21 Years Of Total Science

21 Years Of Total Science

Total Science

You don’t get much deeper in the dance than Total Science’s Quiff and Spinback. You’ll be hard pushed to find two artists who’ve been more consistent than these two either. Steadily shotting out the good stuff, always trend-free, always on their own terms; whether it’s their own productions or the artists they’ve brought through, or worked with, on C.I.A, Total Science have remained legit and focused on real drum & bass since day one.

It’s been this way since Spinback and Quiff released their first Total Science single 21 years ago. The climax of several years as Funky Technicians, and a few more years as solo artists and card carrying true to the craft ravers, Method and Rotation launched their CIA imprint and marked the start of a trip that’s seem them ride some serious highs and lows.

As they celebrate this landmark collaborative anniversary with this outstanding retrospective mix we rang them both to get a little perspective of their journey and contributions to the scene. Here’s a potted recap on the last 28 years for the men born Paul and Jason….

Great mix. Was it hard to pick the tunes for it?

Spinback: Yeah it was. There’s been so many. What was just as challenging was making the transitions. The mix kind of goes in the progression of production periods. If you play one of our old tunes against one of our new tunes it sounds a bit odd so making those transition were important to the mix.

So obviously we’re celebrating 21 years of Total Science but the whole story goes back much further…

Quiff: Since 1991 when Paul was DJing and I was producing. By the time we set up the label we were fully addicted and there was no way we were going to do anything else. The minute we heard those early 4Hero and Guy Called Gerald tunes we knew it was the music for us. Coming from hip-hop, jungle and drum & bass encompassed all the musical styles we loved and we knew we had something to offer it musically ourselves.

Did you see it as a lifelong career right at the start though? No one knew how long rave was going to last so everyone seemed to be living in the moment…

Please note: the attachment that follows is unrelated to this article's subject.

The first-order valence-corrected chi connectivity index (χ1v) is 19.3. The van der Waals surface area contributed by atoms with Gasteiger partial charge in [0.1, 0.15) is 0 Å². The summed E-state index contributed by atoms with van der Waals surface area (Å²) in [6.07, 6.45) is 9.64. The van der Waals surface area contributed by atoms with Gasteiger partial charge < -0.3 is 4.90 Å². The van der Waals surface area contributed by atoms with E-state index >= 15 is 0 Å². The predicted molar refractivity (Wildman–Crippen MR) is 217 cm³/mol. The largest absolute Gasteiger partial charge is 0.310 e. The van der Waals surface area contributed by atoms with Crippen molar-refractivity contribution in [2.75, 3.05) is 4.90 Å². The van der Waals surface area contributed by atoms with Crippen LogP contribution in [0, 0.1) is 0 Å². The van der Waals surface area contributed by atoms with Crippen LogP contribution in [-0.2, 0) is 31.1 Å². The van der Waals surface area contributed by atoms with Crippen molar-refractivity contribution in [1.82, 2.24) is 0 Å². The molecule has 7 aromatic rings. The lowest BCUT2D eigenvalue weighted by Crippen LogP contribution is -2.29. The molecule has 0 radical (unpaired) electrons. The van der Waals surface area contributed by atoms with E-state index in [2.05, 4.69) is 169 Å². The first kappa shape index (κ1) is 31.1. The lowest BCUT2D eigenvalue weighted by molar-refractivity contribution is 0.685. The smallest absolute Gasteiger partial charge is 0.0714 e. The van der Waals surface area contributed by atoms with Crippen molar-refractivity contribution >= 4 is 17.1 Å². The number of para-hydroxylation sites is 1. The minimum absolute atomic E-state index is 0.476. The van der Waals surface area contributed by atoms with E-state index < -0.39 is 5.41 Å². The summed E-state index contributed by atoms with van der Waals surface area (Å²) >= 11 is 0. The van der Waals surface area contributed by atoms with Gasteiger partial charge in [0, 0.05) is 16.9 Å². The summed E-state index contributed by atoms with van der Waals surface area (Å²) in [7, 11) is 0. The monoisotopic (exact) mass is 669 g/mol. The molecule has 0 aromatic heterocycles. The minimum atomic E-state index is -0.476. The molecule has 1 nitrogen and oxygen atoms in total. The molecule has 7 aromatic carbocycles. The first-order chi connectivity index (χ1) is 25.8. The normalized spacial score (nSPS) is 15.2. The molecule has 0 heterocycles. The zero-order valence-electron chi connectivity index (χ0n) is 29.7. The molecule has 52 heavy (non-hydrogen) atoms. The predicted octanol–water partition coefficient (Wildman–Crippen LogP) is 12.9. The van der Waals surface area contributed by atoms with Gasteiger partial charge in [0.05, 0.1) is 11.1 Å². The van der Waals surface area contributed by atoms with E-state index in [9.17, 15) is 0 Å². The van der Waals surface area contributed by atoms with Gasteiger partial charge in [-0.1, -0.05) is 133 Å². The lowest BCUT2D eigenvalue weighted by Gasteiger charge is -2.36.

Quiff: Very much in the moment. Literally the only ambition I had in life was to have Grooverider play one of my tunes. But yeah, it wasn’t like a business like it is now. The music was changing and a whole load of us who came into it came from raving. Especially here in the west country and the free party scene. That’s all we did in 1990/91. Spiral Tribe and all those raves.

Were you there at the legendary Castlemorton?

Spinback: Yeah we were there! Three days of no sleep on all sorts and Special Brew. Woke up really sunburnt on top of our mate Brillo. Our driver had bought a load of coke and fucked off somewhere so we were stuck there with no money for three days. We lived on a packet of Quavers and our mate sold his jacket for an E. But that rave really was legendary. I played, Die played and a whole heap of other DJs played as well.

You played there, too?

Spinback: Yeah I did alongside Die. The first big gig I ever did was Universe, back to back with him. Those parties were what fueled us and drove us to be honest. Me playing, Quiff making tunes.

Quiff: And both of us raving our fucking tits off! We came from the rave. Paul was DJing at the early ones and I was making tunes getting played there but most the time we were off our faces on the dancefloor!

Spinback: There’s a video on YouTube of Quiff’s missus being interviewed by the news at a rave with him in the back ground.

Quiff: I look like a fish with a ponytail and fisherman’s hat on sucking a lollypop.

Ha! Tell me about the first time you heard one of your tunes while stomping away?

Quiff: Champion Sound was the one that really blew up first but Paul was playing a lot of my stuff right from his early gigs. Groove hammered Champion Sound. He played it at this massive AWOL and I was running around off my tits telling everyone I made it. After that there was a lot of support from guys like Doc Scott, Randall, Bukem.

How do two west country urchins get their tunes to Grooverider in the first place?

Quiff: Originally I payed for the Champion Sound dubs which were cut at JTS and gave them to Micky Finn Groove & Fabio. But once you got your name out there with a few tunes then people would seek you out and ask for them. Bukem in particular would hunt you down.

Spinback: He’d travel the world just to get a tune! I remember him meeting us once at this council estate I lived in.

Back then you were the Funky Technicians. What triggered the Total Science project?  

Quiff: As our sound became more technical and experimental we decided to start the label and create a new alias to go with it. We still made Funky Technician tracks alongside Total Science for many years.